“You could have called, you know. Don’t you children of Irish immigrants ever phone before visiting? Or knock before entering?”
“Nope,” he said cheerfully. “We’ve had no proper upbringing. Most of our formative years were spent cleaning chimneys for those Protestant bastards in the Back Bay.” He paused, turned serious. “You know, I could see you in here from way out on the sidewalk. Don’t you put down the shades at night, Norrie?”
“Not always,” I admitted, surreptitiously tugging down the legs of my shorts in back.
“But anyone at all out there could see you larking around in here, you know.”
“I wasn’t actually quite so much larking as packing.” I said. “I’m sure no one was out there watching, Michael.” As always, I was both warmed by, and resistant to, his protectiveness of me.
“Sometimes I worry about you, that’s all.”
“We have my mother to do that,” I said. “And she puts lots of time into it, so she’s even better at it than you are. You could say she has a vocational calling.”
“Well, I’m suddenly thinking the woman may have a point with her cautionary phone calls.” He brushed a lock of hair out of my eyes; his voice softened. “I was hungry to see you.”
“I thought you were going to write tonight,” I said into his mouth as I kissed him.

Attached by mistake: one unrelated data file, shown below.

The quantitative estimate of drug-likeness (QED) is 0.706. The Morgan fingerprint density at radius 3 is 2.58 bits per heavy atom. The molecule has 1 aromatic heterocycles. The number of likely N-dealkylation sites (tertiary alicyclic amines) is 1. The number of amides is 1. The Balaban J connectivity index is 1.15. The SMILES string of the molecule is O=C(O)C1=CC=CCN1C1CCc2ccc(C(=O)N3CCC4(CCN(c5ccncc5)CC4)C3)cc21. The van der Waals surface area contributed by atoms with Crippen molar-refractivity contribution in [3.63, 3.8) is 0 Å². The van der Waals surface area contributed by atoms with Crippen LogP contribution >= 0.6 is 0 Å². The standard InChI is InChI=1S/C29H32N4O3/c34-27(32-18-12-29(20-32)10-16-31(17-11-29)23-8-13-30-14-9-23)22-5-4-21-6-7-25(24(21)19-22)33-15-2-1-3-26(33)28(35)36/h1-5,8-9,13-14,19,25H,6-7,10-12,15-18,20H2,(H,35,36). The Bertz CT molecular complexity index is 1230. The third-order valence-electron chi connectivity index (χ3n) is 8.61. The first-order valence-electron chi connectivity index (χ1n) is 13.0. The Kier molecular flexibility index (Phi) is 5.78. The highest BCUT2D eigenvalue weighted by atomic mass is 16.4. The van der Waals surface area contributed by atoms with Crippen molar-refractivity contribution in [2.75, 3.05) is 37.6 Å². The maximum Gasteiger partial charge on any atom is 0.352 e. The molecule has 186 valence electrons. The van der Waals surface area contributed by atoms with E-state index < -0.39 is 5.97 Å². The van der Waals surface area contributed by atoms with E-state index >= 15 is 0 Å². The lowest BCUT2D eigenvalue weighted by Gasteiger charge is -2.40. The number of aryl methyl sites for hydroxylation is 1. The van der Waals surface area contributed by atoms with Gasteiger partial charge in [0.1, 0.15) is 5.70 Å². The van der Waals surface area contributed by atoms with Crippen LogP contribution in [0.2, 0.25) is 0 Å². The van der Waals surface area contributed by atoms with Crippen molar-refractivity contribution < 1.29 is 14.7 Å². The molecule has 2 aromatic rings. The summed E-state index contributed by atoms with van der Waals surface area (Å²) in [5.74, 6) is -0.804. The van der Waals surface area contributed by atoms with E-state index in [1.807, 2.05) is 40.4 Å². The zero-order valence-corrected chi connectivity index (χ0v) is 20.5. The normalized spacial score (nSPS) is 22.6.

He pulled me close, letting his palms rest on my offending rear. “Yeah, I kept trying, but I couldn’t quite get you out of my mind no matter how I tried. So I threw aside my darkly brilliant manuscript and gave in to the siren song.”
“It must’ve been some other siren. I was definitely not singing you to me tonight. I’ve got to move out of here tomorrow.” I glanced at the stairway, then said in a lower voice, “Jill’s home tonight, you know.”
“Yeah, well, I figured as much,” he said in a kind of cheerful resignation. But he let go of me and stepped back a bit. “I just wanted to see your face.” He brushed my upper arm with the backs of his fingers, and then he looked over at the rows of boxes on the floor.
“So you’re moving tomorrow? I thought that was next weekend.”
“Well, it was. But they’re letting tenants move into the vacant apartments early if we want, to avoid congestion next weekend when everyone in the world will be descending on Brattle with moving trucks.”